Don’t Shred HEC
(The News, April 2- 2011)
In an article published in The News (March 29), Dr A Q Khan very rightly criticised the present government for taking the suicidal step of fragmenting the Higher Education Commission into parts and distributing the pieces among the provinces. As a federal regulatory authority, it was protected under the 18th Amendment, since it was not part of the ministry of education. It was an autonomous body reporting directly to the prime minister who was its controlling authority. However, ignoring this legal aspect, politicians were alas bent upon cutting HEC to size mainly because of its merit-oriented policies and refusal to bend under pressure to declare forged degrees of corrupt politicians legal.
The world’s top science journal Nature in its editorial ‘After Musharraf’ (August 28, 2008) described the remarkable progress achieved in Pakistan through the programmes of HEC in the following words, and I quote, “his regime greatly strengthened the foundations for a Pakistani knowledge economy, instituting reforms that included bigger research budgets, an ambitious university-building programme, a nationwide digital library, a scheme to attract international faculty, and performance-related pay for professors. Many of the changes have been praised in external evaluations within the past year, including those of the World Bank, the US Agency for International Development and the British Council” unquote. It went on to say a return to the pre-Musharraf era would send Pakistan ‘back to the scientific Stone Age’.
Alas, this is exactly what the government has done. The parliamentary committee responsible for devolution under the leadership of Mr Raza Rabbani sadly decided to divide the Higher Education Commission into pieces, handing them over to the provinces. It is notable that the rapid progress in Pakistan in science and technology and higher education after 2002 sent alarm bells ringing in India at the highest levels. An article, ‘Pak Threat to Indian Science’ was published in Hindustan Times (July 23, 2006) which reported that a presentation was made to the Indian prime minister by the advisor to the Indian government, Prof C N R Rao. It began with the sentence, “Pakistan may soon join China in giving India serious competition in science.”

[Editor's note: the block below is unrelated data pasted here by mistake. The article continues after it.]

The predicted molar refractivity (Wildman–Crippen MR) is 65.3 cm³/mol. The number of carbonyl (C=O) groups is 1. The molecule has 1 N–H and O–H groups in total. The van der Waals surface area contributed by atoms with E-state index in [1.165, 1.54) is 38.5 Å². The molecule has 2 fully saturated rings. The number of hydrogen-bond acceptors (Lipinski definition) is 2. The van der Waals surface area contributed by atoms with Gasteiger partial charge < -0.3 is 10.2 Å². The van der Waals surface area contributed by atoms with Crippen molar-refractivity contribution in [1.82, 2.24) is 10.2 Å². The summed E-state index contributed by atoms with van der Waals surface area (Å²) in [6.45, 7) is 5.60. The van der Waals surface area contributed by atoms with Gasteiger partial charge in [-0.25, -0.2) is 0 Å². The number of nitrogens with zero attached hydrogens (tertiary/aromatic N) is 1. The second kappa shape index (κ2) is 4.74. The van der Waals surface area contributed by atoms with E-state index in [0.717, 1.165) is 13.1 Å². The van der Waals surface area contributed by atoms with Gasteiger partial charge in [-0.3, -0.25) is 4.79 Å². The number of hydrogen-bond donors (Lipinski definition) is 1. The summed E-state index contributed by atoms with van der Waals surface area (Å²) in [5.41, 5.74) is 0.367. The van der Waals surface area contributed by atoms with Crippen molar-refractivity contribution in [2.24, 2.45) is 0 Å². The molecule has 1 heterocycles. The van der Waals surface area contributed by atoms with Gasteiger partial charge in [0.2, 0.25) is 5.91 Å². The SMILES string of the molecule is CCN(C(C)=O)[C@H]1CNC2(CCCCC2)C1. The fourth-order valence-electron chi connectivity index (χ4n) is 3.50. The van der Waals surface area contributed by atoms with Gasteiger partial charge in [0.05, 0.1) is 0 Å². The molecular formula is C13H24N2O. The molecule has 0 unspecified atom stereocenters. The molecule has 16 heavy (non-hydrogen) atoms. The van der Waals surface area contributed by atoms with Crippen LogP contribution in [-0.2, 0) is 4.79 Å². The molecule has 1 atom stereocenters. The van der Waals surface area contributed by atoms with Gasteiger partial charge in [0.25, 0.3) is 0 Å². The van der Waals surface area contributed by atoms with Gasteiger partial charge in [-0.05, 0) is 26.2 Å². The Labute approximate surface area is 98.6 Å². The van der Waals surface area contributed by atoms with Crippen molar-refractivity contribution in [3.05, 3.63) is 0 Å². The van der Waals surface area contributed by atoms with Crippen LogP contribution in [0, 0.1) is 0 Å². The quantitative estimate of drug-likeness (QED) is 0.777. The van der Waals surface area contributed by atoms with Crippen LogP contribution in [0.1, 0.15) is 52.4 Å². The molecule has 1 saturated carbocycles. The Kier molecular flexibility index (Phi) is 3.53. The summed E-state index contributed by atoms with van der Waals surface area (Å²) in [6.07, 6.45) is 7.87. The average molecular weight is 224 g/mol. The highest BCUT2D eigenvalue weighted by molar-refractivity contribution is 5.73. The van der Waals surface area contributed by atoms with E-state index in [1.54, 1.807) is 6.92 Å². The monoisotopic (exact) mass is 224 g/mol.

A nation strong in science, technology and higher education cannot be easily defeated. Fragmentation of HEC will lead to multiplicity of standards, massive corruption with greedy politicians having their eyes on university lands worth hundreds of billions and put Pakistan back at least 40 years. The Indians need not worry. As usual we Pakistanis are our own worst enemies. If ever there was a case for the president, the prime minister and the army chief to intervene, this is it, since our very future is at stake.
Prof. Dr. Atta-ur Rahman
Ex Chairperson HEC
The Higher Education Commission is being split to hand it over to the provinces. This is a sure recipe for disaster. The HEC’s role of a regulatory authority is vital to ensure standards and build a high level of manpower needed to develop a knowledgeable human resource. The fragmentation of HEC will have devastating consequences. If we aspire to join the ranks of the industrially developed countries we need to develop technology. Skill development, information and communication technology and transfer of technology to industry are three most important and essential ingredients if we wish to become a high-tech country. The HEC is working on the development of high-tech incubators which are in the pipeline at various universities.
Higher education is vital to the future development of Pakistan and every effort must be made to support this sector. This will lead to economic prosperity. The government must not destroy the only sector which seems to be working reasonably well.
Viqar ul Haq